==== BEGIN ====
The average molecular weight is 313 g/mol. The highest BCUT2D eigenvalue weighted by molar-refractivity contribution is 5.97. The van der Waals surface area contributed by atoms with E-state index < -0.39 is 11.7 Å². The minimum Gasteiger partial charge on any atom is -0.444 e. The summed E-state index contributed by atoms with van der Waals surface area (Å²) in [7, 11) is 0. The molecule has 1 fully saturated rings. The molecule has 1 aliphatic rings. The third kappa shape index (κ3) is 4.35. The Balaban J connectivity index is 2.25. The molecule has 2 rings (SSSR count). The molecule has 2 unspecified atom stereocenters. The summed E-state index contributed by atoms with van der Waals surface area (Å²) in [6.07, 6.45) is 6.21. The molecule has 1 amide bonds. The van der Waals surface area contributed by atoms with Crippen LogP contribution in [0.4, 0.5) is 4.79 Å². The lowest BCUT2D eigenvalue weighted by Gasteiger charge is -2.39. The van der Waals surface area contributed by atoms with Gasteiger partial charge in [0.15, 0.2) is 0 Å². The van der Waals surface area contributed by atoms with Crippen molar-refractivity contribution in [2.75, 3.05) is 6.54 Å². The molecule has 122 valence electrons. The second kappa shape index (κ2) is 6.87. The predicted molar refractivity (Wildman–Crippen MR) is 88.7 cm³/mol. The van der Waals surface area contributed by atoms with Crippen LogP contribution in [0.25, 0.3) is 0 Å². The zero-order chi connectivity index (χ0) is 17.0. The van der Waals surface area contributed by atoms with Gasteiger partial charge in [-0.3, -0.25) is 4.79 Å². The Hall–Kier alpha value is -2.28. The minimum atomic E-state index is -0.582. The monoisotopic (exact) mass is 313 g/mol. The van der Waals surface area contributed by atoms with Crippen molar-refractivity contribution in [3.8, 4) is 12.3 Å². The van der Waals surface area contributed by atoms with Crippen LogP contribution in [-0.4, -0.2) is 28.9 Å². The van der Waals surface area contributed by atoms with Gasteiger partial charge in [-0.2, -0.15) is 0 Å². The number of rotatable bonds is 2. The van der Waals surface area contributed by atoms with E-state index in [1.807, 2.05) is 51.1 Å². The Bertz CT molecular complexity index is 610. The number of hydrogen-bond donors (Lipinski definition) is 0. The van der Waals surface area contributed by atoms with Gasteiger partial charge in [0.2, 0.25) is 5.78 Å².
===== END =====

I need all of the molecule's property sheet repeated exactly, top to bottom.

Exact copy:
The average molecular weight is 313 g/mol. The highest BCUT2D eigenvalue weighted by molar-refractivity contribution is 5.97. The van der Waals surface area contributed by atoms with E-state index < -0.39 is 11.7 Å². The minimum Gasteiger partial charge on any atom is -0.444 e. The summed E-state index contributed by atoms with van der Waals surface area (Å²) in [7, 11) is 0. The molecule has 1 fully saturated rings. The molecule has 1 aliphatic rings. The third kappa shape index (κ3) is 4.35. The Balaban J connectivity index is 2.25. The molecule has 2 rings (SSSR count). The molecule has 2 unspecified atom stereocenters. The summed E-state index contributed by atoms with van der Waals surface area (Å²) in [6.07, 6.45) is 6.21. The molecule has 1 amide bonds. The van der Waals surface area contributed by atoms with Crippen LogP contribution in [0.4, 0.5) is 4.79 Å². The lowest BCUT2D eigenvalue weighted by Gasteiger charge is -2.39. The van der Waals surface area contributed by atoms with Gasteiger partial charge in [0.15, 0.2) is 0 Å². The van der Waals surface area contributed by atoms with Crippen molar-refractivity contribution in [2.75, 3.05) is 6.54 Å². The molecule has 122 valence electrons. The second kappa shape index (κ2) is 6.87. The predicted molar refractivity (Wildman–Crippen MR) is 88.7 cm³/mol. The van der Waals surface area contributed by atoms with Crippen LogP contribution in [0.25, 0.3) is 0 Å². The zero-order chi connectivity index (χ0) is 17.0. The van der Waals surface area contributed by atoms with Gasteiger partial charge in [-0.3, -0.25) is 4.79 Å². The Hall–Kier alpha value is -2.28. The minimum atomic E-state index is -0.582. The monoisotopic (exact) mass is 313 g/mol. The van der Waals surface area contributed by atoms with Crippen molar-refractivity contribution in [3.8, 4) is 12.3 Å². The van der Waals surface area contributed by atoms with Crippen LogP contribution in [-0.4, -0.2) is 28.9 Å². The van der Waals surface area contributed by atoms with Gasteiger partial charge in [-0.2, -0.15) is 0 Å². The number of rotatable bonds is 2. The van der Waals surface area contributed by atoms with E-state index in [1.807, 2.05) is 51.1 Å². The Bertz CT molecular complexity index is 610. The number of hydrogen-bond donors (Lipinski definition) is 0. The van der Waals surface area contributed by atoms with Gasteiger partial charge in [0.2, 0.25) is 5.78 Å².